Spanish 21 Blackjack
Spanish 21 first appeared in Nevada casinos in 1995 after being invented by Masque Publishing, a Colorado-based gaming company. Unlicensed versions of the game are popular and played under the name Spanish Blackjack. The game has also extended beyond the borders of the United States, and in Malaysia and Australia it can be played under the name Pontoon (although with a significant number of rules differences).
If trying an offshoot of the world’s most beloved casino banking game sounds like fun, this article should help you get started. I’ve included a section on how to play Spanish 21, as well as details on Spanish 21 odds and probability. All you need to do is read the article, practice until you’ve got the basics down, and then find a land-based or online casino that offers Spanish 21 and start playing.
How to Play Spanish 21
Spanish 21 is a blackjack variant, so the object of the game is the same as its predecessor. The player must collect two or more cards in an effort to get a score of 21 (or as close as possible). The dealer will be trying to reach this goal, as well, so the player must also beat the dealer’s score without busting (going over 21). All card values are the same as regular blackjack.
If a player or dealer’s first two cards equal 21, they are said to have a “natural blackjack.” This instant winner pays out at 3:2, which means you’ll win $3 for every $2 that you wagered.
Six or eight decks are most commonly used, but all 10-cards are removed from each 52-card deck. The absence of these cards give a distinct advantage to the house, but there are a series of variant rules and bonuses that help the players and actually make Spanish 21 one of the best bets in the casino. These include the following:
- If the player reaches a total of 21, they always win. This is unlike some versions of blackjack, in which a matching dealer 21 will result in a push.
- The dealer is required to hit on 16 and stand on 17, although some casinos require the dealer to hit on a soft 17 (a hand equaling 17 but containing an ace). In most cases, however, the dealer will also stand on a soft 17, as hitting increases the edge for the house.
- A natural blackjack is always a winner and always pays 3:2, regardless of the value of the dealer’s first two cards.
- Players are allowed to split cards until they have a total of four hands. This rule also applies to pairs of aces.
- Once cards have been dealt, the dealer always checks his hole card for a blackjack if he’s showing an ace or face card. A dealer blackjack results in an immediate loss for all players who don’t have the same (in which case they automatically win).
- The player may always choose to double down, regardless of the number of cards or the total.
- Late surrender is offered in most games of Spanish 21. This means that if the dealer doesn’t have blackjack, players can choose to stop playing their hand and get back half of their initial wager.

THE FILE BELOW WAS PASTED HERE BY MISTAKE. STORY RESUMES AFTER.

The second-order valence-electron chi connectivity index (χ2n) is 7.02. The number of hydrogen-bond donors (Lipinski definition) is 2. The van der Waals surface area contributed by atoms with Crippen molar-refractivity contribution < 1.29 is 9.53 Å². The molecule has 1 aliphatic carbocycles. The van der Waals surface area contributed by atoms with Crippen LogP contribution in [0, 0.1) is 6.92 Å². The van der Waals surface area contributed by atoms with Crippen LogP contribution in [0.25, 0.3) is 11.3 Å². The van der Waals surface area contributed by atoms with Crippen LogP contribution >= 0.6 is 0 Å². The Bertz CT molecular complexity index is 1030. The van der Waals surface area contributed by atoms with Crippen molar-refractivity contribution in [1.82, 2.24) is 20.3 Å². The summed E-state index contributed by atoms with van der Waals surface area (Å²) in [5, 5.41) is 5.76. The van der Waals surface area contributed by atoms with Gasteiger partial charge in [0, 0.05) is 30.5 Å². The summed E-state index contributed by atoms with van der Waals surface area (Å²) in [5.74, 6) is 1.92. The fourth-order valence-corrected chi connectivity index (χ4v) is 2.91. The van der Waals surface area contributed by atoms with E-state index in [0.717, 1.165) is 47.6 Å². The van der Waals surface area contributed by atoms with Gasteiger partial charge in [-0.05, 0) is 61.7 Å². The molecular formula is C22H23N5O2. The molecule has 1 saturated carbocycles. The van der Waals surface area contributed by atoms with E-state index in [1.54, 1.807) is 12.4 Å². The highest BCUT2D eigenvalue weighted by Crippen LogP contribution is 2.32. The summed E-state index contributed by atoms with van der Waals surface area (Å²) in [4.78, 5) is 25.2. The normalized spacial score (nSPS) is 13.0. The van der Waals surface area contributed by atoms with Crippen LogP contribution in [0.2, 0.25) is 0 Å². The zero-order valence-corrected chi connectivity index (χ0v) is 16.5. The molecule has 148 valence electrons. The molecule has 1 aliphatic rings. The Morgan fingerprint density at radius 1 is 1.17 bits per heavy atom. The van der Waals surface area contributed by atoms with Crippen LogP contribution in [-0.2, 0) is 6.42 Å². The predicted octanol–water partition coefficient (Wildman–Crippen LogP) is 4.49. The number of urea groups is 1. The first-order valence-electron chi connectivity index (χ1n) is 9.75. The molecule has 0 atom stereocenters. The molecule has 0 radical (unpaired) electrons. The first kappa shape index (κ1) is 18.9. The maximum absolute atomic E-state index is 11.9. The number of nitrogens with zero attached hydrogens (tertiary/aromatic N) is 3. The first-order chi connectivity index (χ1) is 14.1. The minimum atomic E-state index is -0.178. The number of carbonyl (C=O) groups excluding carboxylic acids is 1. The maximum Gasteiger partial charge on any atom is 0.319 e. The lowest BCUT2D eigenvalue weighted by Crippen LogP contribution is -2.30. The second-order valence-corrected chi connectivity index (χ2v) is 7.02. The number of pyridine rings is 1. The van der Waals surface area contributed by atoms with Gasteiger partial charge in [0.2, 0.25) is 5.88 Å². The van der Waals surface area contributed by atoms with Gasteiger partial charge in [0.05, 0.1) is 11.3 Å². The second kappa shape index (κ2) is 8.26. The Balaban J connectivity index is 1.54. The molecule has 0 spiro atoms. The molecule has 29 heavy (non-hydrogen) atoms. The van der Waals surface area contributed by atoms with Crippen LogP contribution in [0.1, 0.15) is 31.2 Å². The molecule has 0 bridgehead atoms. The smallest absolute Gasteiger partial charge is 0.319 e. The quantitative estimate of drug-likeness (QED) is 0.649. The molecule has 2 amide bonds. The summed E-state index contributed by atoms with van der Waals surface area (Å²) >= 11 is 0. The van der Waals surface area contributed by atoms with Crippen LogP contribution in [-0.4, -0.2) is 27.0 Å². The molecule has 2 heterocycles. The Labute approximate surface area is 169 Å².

- Players can also choose to surrender after doubling down. If this occurs, the player keeps the doubled portion of the bet, but the dealer gets the original wager. This is known as “concede,” “double-down rescue” or “forfeit.”
- Some casinos allow the player to double down twice after initially doubling down. When done correctly, this can give the player a major advantage over the house.
- Players can purchase insurance against a dealer blackjack, and it pays out at 2:1.
- Getting 21 with 5 cards pay 3:2, while 6 cards pay 2:1, and 7 or more cards pay 3:1. Splitting or doubling down cancels out these potential bonuses.
- Getting 7-7-7 or 6-7-8 of a mixed suit pays 3:2, while cards of the same suit pay 2:1. If the cards are all spades, the payout is 3:1. These bonuses are canceled if a player splits or doubles down.
- If the dealer has a 7 card face-up and the player gets a suited 7-7-7, a bonus of $1000 is paid on bets under $25 and $5000 on wagers over $25. Other players at the table also receive a $50 “envy bonus.” This bonus is eliminated if the player doubles down or splits.
- Some casinos offer a “match the dealer” side bet. If one or both of the player’s first two cards match the dealer’s up card, the payout is 3:1 for a non-suited match in an 8-deck game and 12:1 for a suited match.
Spanish 21 Odds and Probability
Buying blackjack insurance in Spanish 21 should be avoided, as the lack of 10-cards reduces the chances of a dealer blackjack when showing an ace to just 25%. This gives the house an edge of 24.7% on insurance, which is sure to rank among the worst bets at any casino.
Otherwise, Spanish 21 odds and probability tend to be favorable to the player. In games where the dealer stands on a soft 17, the house edge is 0.40%. If the dealer is required to hit on a soft 17 and redoubling is allowed, the house edge increases to 0.42% (in a six-deck game). Without the possibility of redoubling, the house advantage increases to 0.78%.
The lowest house edge comes in a six-deck game where the dealer stands on a soft 17. This lowers the casino advantage to just 0.37%.
The odds of hitting the super bonus are small. In a six-deck game, the chances are just 1 in 668,382, while it increases to 1 in 549,188 for an eight-deck version. Depending on the number of players and the amount of the wager, the house edge can be lowered further by this side bet.
Like other blackjack variants, Spanish 21 delivers just enough differences from the original version of the game to provide players with a fun and unique gambling experience. Thanks to the additional rules and bonuses, it also happens to be one of the best bets in the casino (sometimes even better than regular blackjack). So if you’re looking for a new game that provides a decent expected return, find a casino that offers Spanish 21 and give it a try.